cur-mud-geon: anyone who hates hypocrisy and pretense and has the temerity to say so; anyone with the habit of pointing out unpleasant facts in an engaging and humorous manner
Talk about making a splash. Newly sworn-in Rep. Joe SanFelippo (R-West Allis) is proposing a bill that would require a binding referendum to be held in April that would cut Milwaukee County Board supervisor’s pay to $15,000 a year and that would limit the total County Board budget to ¼ of 1%.
He has been trying to get this done from inside the County Board and now is a member of the Wisconsin Assembly. Many probably expected him to quit the crusade but he has done nothing of the sort. He has ‘amped’ up his effort from his new platform.
Milwaukee County Board members have long collected what most would consider being a full-time salary for what most would also consider being part-time work. Supervisors now get paid $50,679 a year and the Board Chairperson gets paid more than $71,000 per year. They also earn pension benefits and have health insurance coverage. The Milwaukee County Board budget is now about $6.5 Million and would drop to about $1 Million.
This is being framed as a Republican-driven proposal but the Milwaukee County Executive, Chris Abele, is a solid proponent of SanFelippo’s effort and is hardly what one could call a Republican. Abele and the Board Chairperson, Marina Dimitrijevic, have been at odds since she was elected to her new position.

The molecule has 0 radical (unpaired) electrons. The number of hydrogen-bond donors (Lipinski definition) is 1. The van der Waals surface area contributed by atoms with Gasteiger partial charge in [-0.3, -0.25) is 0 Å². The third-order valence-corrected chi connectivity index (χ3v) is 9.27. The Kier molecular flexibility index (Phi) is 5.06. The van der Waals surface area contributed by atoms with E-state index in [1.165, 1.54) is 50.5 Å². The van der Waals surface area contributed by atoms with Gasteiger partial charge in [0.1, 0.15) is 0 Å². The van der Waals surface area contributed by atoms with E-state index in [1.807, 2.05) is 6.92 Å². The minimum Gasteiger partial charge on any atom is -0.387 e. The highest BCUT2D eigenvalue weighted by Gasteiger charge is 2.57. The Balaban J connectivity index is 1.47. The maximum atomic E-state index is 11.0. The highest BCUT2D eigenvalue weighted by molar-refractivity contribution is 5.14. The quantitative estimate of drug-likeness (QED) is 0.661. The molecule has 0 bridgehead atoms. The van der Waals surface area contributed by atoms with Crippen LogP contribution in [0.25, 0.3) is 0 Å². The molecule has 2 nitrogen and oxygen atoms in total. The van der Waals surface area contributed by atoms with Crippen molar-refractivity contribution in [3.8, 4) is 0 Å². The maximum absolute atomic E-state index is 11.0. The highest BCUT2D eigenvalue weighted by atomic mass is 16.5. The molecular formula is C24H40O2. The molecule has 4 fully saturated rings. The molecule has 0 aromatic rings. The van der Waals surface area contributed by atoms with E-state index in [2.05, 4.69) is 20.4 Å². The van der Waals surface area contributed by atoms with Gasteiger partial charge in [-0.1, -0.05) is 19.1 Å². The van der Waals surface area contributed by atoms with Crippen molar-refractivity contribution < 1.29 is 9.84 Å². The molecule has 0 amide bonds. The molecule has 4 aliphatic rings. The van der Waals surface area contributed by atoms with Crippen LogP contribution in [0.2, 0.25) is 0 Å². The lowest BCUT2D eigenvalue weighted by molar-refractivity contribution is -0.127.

This could ultimately have implications for other County Boards according to Dimitrijevic, and that would probably be a reference locally to Waukesha and Washington Counties among others with Waukesha County paying its Board Chair some $58,586 per year and Washington County paying its Chair $35,820. There have been efforts by some members of both those boards aimed at reducing costs of county government.
In effect, this bill would set the requirement for a binding referendum rather than actually setting the compensation levels. That could probably be transported into other county jurisdictions if members of state government from other counties saw this as a tool that fit their own situation. That having been said, many of those now in office at the state level have very strong ties to their county officials and would be threatening any ‘good old boys’ or girls’ club’ that might exist.
Governor Walker would be put in an interesting situation given his history as Milwaukee County Executive before running for and being elected to the Governorship (twice as I recall).
There are not too many SanFelipos out there in all likelihood, so this approach may not grow any legs elsewhere.